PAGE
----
06 Oct Recreational-Use Immunity for Golf Injury
The purpose of recreational‑use tort immunity statutes, which are common across the country, is to encourage private and public landowners to make their property available for public recreational use. To advance this public interest, these laws usually immunize the owners or occupants of real property from negligence liability toward people entering the land for recreation, often on the condition that the property is made available for use free of charge.
Typically the statutory immunity stops short of protecting defendants from liability for greater degrees of wrongdoing, such as acts or omissions that can be characterized as willful, malicious, or grossly negligent. Originally the perceived need for immunity arose because of the impracticability of keeping large tracts of mostly undeveloped land safe for public use, but the concept has evolved so that it need not necessarily involve vast expanses of wilderness.
The conditions for recreational‑use immunity can vary somewhat with the wording of the states’ statutes, requiring case‑by‑case rulings depending on the facts before a court and the wording of each state’s law. In keeping with a commonly recognized rule of statutory construction, because recreational‑use immunity statutes limit common‑law liability that predates such laws, a court must strictly construe language in the statutes in order to avoid any overbroad statutory interpretation that would give unintended immunity and take away a right of action for injured persons.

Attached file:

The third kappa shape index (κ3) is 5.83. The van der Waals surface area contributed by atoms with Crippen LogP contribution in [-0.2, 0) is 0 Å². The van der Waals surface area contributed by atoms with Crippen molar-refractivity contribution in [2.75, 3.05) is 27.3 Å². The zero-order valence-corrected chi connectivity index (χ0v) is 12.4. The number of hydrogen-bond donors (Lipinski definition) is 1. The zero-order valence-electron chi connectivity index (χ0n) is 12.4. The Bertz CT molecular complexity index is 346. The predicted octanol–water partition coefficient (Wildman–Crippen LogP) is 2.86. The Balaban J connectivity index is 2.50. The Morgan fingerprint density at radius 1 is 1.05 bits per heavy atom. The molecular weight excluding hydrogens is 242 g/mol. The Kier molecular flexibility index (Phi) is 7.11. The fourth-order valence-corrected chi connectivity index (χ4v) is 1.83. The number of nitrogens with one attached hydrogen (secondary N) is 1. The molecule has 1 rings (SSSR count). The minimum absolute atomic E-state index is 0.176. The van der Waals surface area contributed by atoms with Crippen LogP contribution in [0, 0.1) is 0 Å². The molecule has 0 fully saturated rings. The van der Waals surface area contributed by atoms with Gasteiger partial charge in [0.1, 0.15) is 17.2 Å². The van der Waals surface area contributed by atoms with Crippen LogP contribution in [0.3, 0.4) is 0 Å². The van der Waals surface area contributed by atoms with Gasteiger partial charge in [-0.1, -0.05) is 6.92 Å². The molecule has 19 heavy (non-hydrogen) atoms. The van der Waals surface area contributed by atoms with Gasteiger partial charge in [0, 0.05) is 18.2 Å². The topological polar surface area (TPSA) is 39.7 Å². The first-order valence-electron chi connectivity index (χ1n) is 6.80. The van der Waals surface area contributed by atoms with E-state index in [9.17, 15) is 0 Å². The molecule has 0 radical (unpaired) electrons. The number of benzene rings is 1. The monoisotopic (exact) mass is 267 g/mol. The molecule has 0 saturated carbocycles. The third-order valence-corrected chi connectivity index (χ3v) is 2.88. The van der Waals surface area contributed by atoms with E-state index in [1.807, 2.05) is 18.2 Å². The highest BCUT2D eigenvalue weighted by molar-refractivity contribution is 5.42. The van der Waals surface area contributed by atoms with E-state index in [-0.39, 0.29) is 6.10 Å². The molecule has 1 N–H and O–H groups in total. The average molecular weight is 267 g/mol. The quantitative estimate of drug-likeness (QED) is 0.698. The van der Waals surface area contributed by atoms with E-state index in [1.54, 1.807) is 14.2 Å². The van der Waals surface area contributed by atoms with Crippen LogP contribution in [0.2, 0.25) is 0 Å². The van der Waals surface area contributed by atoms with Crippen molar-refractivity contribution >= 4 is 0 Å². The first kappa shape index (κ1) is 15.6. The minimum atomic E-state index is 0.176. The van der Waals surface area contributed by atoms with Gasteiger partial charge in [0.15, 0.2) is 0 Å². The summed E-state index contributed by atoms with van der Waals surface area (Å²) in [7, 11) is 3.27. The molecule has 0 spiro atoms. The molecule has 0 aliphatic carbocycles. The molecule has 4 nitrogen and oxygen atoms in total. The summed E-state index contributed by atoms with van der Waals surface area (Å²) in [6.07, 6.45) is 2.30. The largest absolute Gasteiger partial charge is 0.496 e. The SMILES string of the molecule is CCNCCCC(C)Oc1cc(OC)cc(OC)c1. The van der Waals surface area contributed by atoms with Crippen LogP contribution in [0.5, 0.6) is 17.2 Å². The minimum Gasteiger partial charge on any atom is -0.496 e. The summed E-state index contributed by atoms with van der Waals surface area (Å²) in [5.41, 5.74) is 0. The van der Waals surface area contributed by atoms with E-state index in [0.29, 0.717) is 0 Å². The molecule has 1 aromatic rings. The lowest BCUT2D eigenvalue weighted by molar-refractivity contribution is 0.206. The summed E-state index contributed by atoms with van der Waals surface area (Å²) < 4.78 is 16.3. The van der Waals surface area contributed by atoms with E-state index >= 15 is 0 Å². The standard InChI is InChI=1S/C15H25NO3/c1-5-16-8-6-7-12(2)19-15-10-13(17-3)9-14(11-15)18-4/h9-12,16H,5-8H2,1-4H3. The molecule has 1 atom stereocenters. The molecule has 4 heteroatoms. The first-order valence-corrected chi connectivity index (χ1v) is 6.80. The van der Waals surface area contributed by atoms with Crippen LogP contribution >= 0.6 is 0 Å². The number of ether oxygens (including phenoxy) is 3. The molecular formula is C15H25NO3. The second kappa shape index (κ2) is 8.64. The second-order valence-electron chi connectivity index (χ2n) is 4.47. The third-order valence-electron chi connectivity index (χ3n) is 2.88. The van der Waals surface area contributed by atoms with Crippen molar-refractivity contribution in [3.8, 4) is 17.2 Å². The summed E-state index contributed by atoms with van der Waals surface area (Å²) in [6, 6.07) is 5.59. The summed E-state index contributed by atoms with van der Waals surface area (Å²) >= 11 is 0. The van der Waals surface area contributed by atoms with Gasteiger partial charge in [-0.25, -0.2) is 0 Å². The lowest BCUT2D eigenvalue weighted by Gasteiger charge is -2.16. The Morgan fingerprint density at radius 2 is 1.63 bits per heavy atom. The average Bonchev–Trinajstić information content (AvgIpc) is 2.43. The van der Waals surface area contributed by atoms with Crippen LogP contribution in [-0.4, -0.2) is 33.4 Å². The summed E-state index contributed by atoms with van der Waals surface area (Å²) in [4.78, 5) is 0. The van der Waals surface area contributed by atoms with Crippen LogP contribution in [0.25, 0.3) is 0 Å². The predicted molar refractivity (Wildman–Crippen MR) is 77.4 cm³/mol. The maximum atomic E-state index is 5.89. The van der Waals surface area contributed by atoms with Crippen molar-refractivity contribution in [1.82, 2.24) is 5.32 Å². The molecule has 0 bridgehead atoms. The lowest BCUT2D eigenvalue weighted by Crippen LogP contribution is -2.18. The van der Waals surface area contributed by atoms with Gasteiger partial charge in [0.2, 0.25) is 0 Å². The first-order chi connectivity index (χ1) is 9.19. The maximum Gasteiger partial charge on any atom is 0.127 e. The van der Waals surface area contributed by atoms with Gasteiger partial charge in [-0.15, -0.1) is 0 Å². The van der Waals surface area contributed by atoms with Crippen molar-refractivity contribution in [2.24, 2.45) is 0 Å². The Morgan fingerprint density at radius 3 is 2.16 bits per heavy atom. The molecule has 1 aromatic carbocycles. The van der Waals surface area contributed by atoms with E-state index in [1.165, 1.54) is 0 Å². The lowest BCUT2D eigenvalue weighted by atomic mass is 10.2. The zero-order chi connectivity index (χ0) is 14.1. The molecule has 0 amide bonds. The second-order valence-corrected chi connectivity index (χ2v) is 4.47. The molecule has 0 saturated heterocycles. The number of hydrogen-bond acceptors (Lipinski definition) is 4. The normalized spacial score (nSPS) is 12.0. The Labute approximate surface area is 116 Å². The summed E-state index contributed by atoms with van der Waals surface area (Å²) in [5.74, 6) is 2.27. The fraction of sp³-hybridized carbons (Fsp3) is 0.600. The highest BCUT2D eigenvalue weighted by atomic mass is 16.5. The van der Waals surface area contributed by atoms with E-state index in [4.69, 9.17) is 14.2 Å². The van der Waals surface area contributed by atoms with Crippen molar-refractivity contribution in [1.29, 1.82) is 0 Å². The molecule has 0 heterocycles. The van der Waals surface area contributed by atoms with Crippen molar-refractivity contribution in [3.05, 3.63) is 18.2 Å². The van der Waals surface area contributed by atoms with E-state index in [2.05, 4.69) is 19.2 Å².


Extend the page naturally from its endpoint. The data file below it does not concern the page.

When a golfer at a city‑owned golf course slipped and fell on a walkway leading to a tee box, he claimed that the walkway was dangerously steep and narrow, causing his injuries. The city defended on the basis of a state recreational‑use immunity law. Before an intermediate appellate court, the city prevailed on one issue, about the golf course’s coming within the statute, but the case was sent back to the trial court for resolution of a second issue, concerning the legal status of the injured golfer.
The golf course was sufficiently similar to “park” lands to be included in the definition of “premises” under the recreational‑use immunity statute even though there is no express mention of golf courses by the legislature. The golf course fit within the common definition of a “park,” as it was a parcel of property kept for recreational use that was designed and maintained for the primary purpose of allowing users to engage in a recreational activity. Not only that, but the statute’s list of types of land uses constituting covered “premises” includes a catch‑all reference to “any other similar lands.”
However, for the immunity to apply to the city, it was also necessary for the golfer to have been a “recreational user” under the law. This, in turn, meant that the golfer must have paid either no admission fee or no more than a “nominal fee,” to use the term from the statute. In this case, there was no question that a fee was paid to play golf, but since the lower court had not reached the question of whether that fee was “nominal,” it would have to decide that issue.
Generally a nominal fee is one charged only to offset the cost of providing the educational or recreational premises covered by the immunity statute. Some of the factors affecting this issue might include, for example, the amount of the fee, the extent to which it approximates the value of the service received in exchange for it, and the fees charged for similar recreational uses in the community.
In something of an ironic twist, if it were to be found that the golfer had paid no more than a “nominal fee,” then in exchange for that inexpensive round of golf, the golfer will have ultimately paid a higher “price” in the form of being precluded from recovering damages from the golf course owner for negligence.